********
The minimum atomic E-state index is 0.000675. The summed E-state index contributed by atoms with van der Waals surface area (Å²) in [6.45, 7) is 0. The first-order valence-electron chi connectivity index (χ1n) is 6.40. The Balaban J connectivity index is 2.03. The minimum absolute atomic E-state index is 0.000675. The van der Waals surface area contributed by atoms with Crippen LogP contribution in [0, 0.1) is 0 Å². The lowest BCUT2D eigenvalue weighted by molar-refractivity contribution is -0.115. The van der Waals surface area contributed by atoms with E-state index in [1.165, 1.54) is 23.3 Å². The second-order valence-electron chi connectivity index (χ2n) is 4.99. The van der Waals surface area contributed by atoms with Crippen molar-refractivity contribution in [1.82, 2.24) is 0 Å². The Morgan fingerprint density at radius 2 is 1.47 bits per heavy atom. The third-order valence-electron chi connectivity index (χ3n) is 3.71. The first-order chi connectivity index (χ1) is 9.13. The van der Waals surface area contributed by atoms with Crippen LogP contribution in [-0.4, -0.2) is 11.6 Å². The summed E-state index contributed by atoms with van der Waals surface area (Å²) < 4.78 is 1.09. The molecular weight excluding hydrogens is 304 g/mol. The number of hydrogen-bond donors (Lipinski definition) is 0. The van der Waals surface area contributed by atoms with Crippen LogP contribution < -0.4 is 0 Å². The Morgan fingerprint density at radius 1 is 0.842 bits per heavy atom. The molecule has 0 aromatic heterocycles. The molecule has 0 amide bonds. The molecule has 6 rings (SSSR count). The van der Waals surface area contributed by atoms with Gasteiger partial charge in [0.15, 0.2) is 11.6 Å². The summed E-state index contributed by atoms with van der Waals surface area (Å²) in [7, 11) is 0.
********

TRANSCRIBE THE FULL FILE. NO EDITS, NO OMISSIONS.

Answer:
The minimum atomic E-state index is 0.000675. The summed E-state index contributed by atoms with van der Waals surface area (Å²) in [6.45, 7) is 0. The first-order valence-electron chi connectivity index (χ1n) is 6.40. The Balaban J connectivity index is 2.03. The minimum absolute atomic E-state index is 0.000675. The van der Waals surface area contributed by atoms with Crippen LogP contribution in [0, 0.1) is 0 Å². The lowest BCUT2D eigenvalue weighted by molar-refractivity contribution is -0.115. The van der Waals surface area contributed by atoms with E-state index in [1.165, 1.54) is 23.3 Å². The second-order valence-electron chi connectivity index (χ2n) is 4.99. The van der Waals surface area contributed by atoms with Crippen molar-refractivity contribution in [1.82, 2.24) is 0 Å². The Morgan fingerprint density at radius 2 is 1.47 bits per heavy atom. The third-order valence-electron chi connectivity index (χ3n) is 3.71. The first-order chi connectivity index (χ1) is 9.13. The van der Waals surface area contributed by atoms with Crippen LogP contribution in [-0.4, -0.2) is 11.6 Å². The summed E-state index contributed by atoms with van der Waals surface area (Å²) < 4.78 is 1.09. The molecular weight excluding hydrogens is 304 g/mol. The number of hydrogen-bond donors (Lipinski definition) is 0. The van der Waals surface area contributed by atoms with Crippen LogP contribution < -0.4 is 0 Å². The Morgan fingerprint density at radius 1 is 0.842 bits per heavy atom. The molecule has 0 aromatic heterocycles. The molecule has 0 amide bonds. The molecule has 6 rings (SSSR count). The van der Waals surface area contributed by atoms with Gasteiger partial charge in [0.15, 0.2) is 11.6 Å². The summed E-state index contributed by atoms with van der Waals surface area (Å²) in [7, 11) is 0.